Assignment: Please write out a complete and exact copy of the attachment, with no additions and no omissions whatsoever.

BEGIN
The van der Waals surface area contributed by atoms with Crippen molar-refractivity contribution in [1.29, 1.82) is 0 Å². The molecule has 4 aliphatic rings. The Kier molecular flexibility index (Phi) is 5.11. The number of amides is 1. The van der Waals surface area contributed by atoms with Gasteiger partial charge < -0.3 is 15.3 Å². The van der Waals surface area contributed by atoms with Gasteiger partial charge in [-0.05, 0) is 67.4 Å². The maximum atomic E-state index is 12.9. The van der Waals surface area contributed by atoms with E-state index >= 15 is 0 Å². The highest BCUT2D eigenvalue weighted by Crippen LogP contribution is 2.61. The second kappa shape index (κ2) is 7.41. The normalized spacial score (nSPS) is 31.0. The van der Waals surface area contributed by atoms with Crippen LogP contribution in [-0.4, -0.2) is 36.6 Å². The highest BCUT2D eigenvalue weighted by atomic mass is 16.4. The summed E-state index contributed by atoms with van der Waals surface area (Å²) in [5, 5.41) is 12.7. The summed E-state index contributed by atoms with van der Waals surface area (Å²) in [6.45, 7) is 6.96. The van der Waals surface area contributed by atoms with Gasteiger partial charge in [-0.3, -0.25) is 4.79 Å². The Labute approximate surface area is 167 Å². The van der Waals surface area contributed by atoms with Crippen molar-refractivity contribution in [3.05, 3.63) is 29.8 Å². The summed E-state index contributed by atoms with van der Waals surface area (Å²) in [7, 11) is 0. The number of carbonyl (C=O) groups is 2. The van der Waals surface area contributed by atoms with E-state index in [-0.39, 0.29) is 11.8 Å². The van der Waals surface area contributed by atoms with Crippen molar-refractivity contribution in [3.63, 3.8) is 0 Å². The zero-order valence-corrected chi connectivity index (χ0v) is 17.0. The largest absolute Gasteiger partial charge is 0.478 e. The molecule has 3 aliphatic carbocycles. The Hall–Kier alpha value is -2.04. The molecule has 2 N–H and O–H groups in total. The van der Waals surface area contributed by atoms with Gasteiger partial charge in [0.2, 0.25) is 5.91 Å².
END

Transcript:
The van der Waals surface area contributed by atoms with Crippen molar-refractivity contribution in [1.29, 1.82) is 0 Å². The molecule has 4 aliphatic rings. The Kier molecular flexibility index (Phi) is 5.11. The number of amides is 1. The van der Waals surface area contributed by atoms with Gasteiger partial charge < -0.3 is 15.3 Å². The van der Waals surface area contributed by atoms with Gasteiger partial charge in [-0.05, 0) is 67.4 Å². The maximum atomic E-state index is 12.9. The van der Waals surface area contributed by atoms with E-state index >= 15 is 0 Å². The highest BCUT2D eigenvalue weighted by Crippen LogP contribution is 2.61. The second kappa shape index (κ2) is 7.41. The normalized spacial score (nSPS) is 31.0. The van der Waals surface area contributed by atoms with Crippen LogP contribution in [-0.4, -0.2) is 36.6 Å². The highest BCUT2D eigenvalue weighted by atomic mass is 16.4. The summed E-state index contributed by atoms with van der Waals surface area (Å²) in [5, 5.41) is 12.7. The summed E-state index contributed by atoms with van der Waals surface area (Å²) in [6.45, 7) is 6.96. The van der Waals surface area contributed by atoms with Gasteiger partial charge in [-0.3, -0.25) is 4.79 Å². The Labute approximate surface area is 167 Å². The van der Waals surface area contributed by atoms with Crippen molar-refractivity contribution in [3.05, 3.63) is 29.8 Å². The summed E-state index contributed by atoms with van der Waals surface area (Å²) in [7, 11) is 0. The number of carbonyl (C=O) groups is 2. The van der Waals surface area contributed by atoms with E-state index in [-0.39, 0.29) is 11.8 Å². The van der Waals surface area contributed by atoms with Crippen molar-refractivity contribution in [3.63, 3.8) is 0 Å². The zero-order valence-corrected chi connectivity index (χ0v) is 17.0. The largest absolute Gasteiger partial charge is 0.478 e. The molecule has 3 aliphatic carbocycles. The Hall–Kier alpha value is -2.04. The molecule has 2 N–H and O–H groups in total. The van der Waals surface area contributed by atoms with Gasteiger partial charge in [0.2, 0.25) is 5.91 Å².